The results of the performance tests cited above, including the testing required by the international standards, the clinically relevant range of characteristics and environmental factors, and the clinically relevant worst-case scenario permutations or combinations of characteristics and environmental factors, need to be clearly and quantitatively outlined in the labelling of the device to ensure that healthcare facilities may make an informed decision regarding procurement of devices, and healthcare professionals may make informed decisions regarding the treatment of their patients. For greater clarity, Health Canada considers reliance on labelling warning statements as insufficient risk mitigation for these devices (for example, a statement which reads "environmental factors might affect infusion accuracy").

According to subsection 10(c) (iii) of the Medical Devices Regulations (MDR), manufacturers are required to take reasonable measures to identify the risks inherent in the device and if the risks cannot be eliminated, to reduce the risks to the extent possible and provide information relative to the risks that remain. Therefore, device labelling which inaccurately portrays infusion accuracy in real-world situations (such as, when infusing a drug), or which only provides performance data under nominal conditions, is a contravention of the MDR.

Failure to provide the required testing at the time of submission of a licence application may result in a request for Additional Information under subsection 35(1) of the MDR at any time during the review (i.e., during either the screening or review phase). Failure to provide evidence of adequate testing under a request for Additional Information may subsequently result in a Refusal to Issue a licence, under subsection 38(2) of the MDR.

While this Notice primarily targets new and amended licence applications submitted to the department, in the event that infusion accuracy concerns are brought to our attention about a licensed infusion pump, Health Canada reserves the right to request the above-noted evidence to support continued licensing of that licensed device via a request for Additional Information under section 39 of the MDR.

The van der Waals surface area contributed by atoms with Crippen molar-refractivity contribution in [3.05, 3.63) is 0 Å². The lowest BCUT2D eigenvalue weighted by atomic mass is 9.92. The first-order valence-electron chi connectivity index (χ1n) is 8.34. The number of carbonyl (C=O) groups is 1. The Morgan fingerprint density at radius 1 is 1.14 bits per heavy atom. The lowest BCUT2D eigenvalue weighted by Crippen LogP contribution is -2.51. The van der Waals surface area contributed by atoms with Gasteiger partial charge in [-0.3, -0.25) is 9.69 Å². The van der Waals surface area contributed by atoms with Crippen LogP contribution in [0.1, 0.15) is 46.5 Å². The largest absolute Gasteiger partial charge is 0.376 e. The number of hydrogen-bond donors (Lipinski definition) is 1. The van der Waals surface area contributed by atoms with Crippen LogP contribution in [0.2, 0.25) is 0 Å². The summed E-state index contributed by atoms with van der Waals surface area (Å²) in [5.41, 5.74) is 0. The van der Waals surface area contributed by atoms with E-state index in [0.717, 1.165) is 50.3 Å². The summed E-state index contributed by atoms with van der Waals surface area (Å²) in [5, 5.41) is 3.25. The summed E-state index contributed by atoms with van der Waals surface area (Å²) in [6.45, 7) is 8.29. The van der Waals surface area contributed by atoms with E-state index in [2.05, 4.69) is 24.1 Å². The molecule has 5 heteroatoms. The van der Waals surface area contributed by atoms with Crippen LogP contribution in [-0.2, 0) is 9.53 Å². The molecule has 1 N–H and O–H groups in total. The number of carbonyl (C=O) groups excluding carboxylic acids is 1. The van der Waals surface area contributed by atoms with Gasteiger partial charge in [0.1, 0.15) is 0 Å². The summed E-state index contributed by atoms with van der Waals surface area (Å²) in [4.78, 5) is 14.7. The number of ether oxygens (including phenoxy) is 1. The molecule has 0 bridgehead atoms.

This Notice is one element of Health Canada's modular approach to guidance development for infusion pumps. It aligns with the recommendations made by the United States Food and Drug Administration (FDA) in their latest 2014 iteration of the Infusion Pumps Total Product Life Cycle, Guidance for Industry and FDA staff. As per the August 4th, 2016 Notice: Use of United States Food and Drug Administration (FDA) Guidance Materials to support Canadian Medical Device License Applications, Health Canada encourages the use of FDA guidelines to address premarket submission requirements for medical devices.

Please direct any questions or comments regarding the content of this Notice to the following:

  • Medical Devices Bureau
    Therapeutic Products Directorate
    Health Products and Foods Branch
    Health Canada
  • Email: mdb_enquiries@canada.ca
  • Telephone: 613-957-4786

References

  • Notice: Use of United States Food and Drug Administration (FDA) Guidance Materials to support Canadian Medical Devices Licence Applications. Document issued on: August 4, 2016
  • Infusion Pumps Total Product Life Cycle, Guidance for Industry and FDA Staff. Document issued on: December 2, 2014.